Researchers revealed that the blood pressure drug losartan may prevent immunotherapy-induced edema and allow patients with glioblastoma to continue receiving immune checkpoint inhibitors without developing adverse effects in the brain, according to a new study published by Datta et al in Proceedings of the National Academy of Sciences (PNAS).
Patients with glioblastoma have been known to benefit from immune checkpoint inhibitors that stimulate an immune response against cancer cells; however, they may also experience cerebral edema during treatment.
In these patients, cerebral edema is currently controlled by steroids that are highly immunosuppressive and counter the benefits of immunotherapy. Thus, new drugs that safely control cerebral edema without causing immunosuppression are urgently needed.
Study Methods and Results
Through the use of mouse models of cancer, single-cell RNA sequencing, immune cell blocking studies, and analyses of patient imaging scans, researchers demonstrated that immunotherapy-induced cerebral edema may result from an inflammatory response that disrupts the blood-tumor barrier. This response involves the enzymes matrix metalloproteinases 14 and 15—which reside in cells lining tumor-associated blood vessels and induce blood vessel leakage to cause cerebral edema.
The new study revealed that losartan can prevent immunotherapy-related cerebral edema by reducing the expression of these enzymes. Combined with an immune checkpoint inhibitor, losartan improved survival in mouse models of glioblastoma—curing 20% of mice, and 40% when combined with chemoradiation followed by surgery.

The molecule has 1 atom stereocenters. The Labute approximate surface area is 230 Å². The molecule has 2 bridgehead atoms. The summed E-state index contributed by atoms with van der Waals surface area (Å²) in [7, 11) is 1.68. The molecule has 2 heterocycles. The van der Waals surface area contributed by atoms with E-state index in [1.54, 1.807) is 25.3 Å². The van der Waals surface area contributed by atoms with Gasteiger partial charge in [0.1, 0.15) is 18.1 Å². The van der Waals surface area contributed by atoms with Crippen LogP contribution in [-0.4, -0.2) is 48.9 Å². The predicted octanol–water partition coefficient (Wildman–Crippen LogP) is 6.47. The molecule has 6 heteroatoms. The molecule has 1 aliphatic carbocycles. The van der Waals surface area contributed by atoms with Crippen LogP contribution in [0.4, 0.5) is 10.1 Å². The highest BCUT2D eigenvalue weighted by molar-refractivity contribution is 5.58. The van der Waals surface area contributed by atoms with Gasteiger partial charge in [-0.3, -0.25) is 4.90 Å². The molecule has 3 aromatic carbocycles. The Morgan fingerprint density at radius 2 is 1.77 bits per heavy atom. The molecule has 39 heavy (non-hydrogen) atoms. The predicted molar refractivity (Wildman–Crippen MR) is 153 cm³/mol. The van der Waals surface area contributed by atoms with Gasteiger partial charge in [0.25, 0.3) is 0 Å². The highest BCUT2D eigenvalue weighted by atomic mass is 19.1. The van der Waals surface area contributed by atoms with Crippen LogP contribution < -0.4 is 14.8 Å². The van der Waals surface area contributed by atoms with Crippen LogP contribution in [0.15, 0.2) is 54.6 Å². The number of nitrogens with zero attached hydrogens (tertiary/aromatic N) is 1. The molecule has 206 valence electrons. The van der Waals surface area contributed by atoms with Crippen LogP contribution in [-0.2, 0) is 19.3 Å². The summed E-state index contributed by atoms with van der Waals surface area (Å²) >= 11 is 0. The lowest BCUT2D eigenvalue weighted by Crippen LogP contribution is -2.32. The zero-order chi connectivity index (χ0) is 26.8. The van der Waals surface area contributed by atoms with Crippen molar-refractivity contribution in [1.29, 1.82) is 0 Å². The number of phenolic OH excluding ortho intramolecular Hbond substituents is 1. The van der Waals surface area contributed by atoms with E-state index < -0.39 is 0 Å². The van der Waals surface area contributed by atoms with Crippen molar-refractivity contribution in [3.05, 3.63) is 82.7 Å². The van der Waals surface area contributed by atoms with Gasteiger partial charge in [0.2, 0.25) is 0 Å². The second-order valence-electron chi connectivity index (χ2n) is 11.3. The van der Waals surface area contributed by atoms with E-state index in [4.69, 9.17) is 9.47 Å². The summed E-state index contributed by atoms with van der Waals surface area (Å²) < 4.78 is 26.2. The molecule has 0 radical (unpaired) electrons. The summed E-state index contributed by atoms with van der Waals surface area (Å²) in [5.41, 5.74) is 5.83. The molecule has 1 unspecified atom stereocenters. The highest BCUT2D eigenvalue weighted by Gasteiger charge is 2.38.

“Cerebral edema is in and of itself a hallmark of primary brain tumors such as glioblastoma. In patients [with this disease], we found that immune checkpoint [inhibitors], on average, increase cerebral edema by approximately 20%. This is not only neurologically detrimental to patients, it can even be lethal,” explained senior study author Rakesh K. Jain, PhD, the Andrew Werk Cook Professor of Radiation Oncology at Harvard Medical School and Director of the Edwin L. Steele Laboratories for Tumor Biology at Massachusetts General Hospital.
“Most patients who experience [cerebral] edema receive steroids to reduce the brain swelling; however, these drugs … [can] counteract the effects of immunotherapy. Therefore, we have identified a viable pharmaceutical option for [cerebral] edema control that addresses the underlying mechanism of immunotherapy-induced edema and also sensitizes the tumor microenvironment to immune checkpoint [inhibitor] therapy,” he added.
The researchers emphasized that because losartan may be safe, effective, and affordable, it can be readily prescribed along with immunotherapy to patients with glioblastoma.
Building on a previous study published by Chen et al in PNAS to identify biomarkers of response to immunotherapy, the researchers also identified factors in the tumor microenvironment that may predict which patients are most likely to benefit from such a combination. They concluded that their findings of a potential for enhanced antitumor immune responses when pairing losartan with immune checkpoint inhibitors further supported the need for additional studies evaluating the full benefits of this treatment option for patients with glioblastoma.
Disclosure: The research in this study was supported by grants from the National Cancer Institute, National Foundation for Cancer Research, Nile Albright Research Foundation, Jane’s Trust Foundation, and Ludwig Cancer Center at Harvard. For full disclosures of the study authors, visit pnas.org.The content in this post has not been reviewed by the American Society of Clinical Oncology, Inc. (ASCO®) and does not necessarily reflect the ideas and opinions of ASCO®.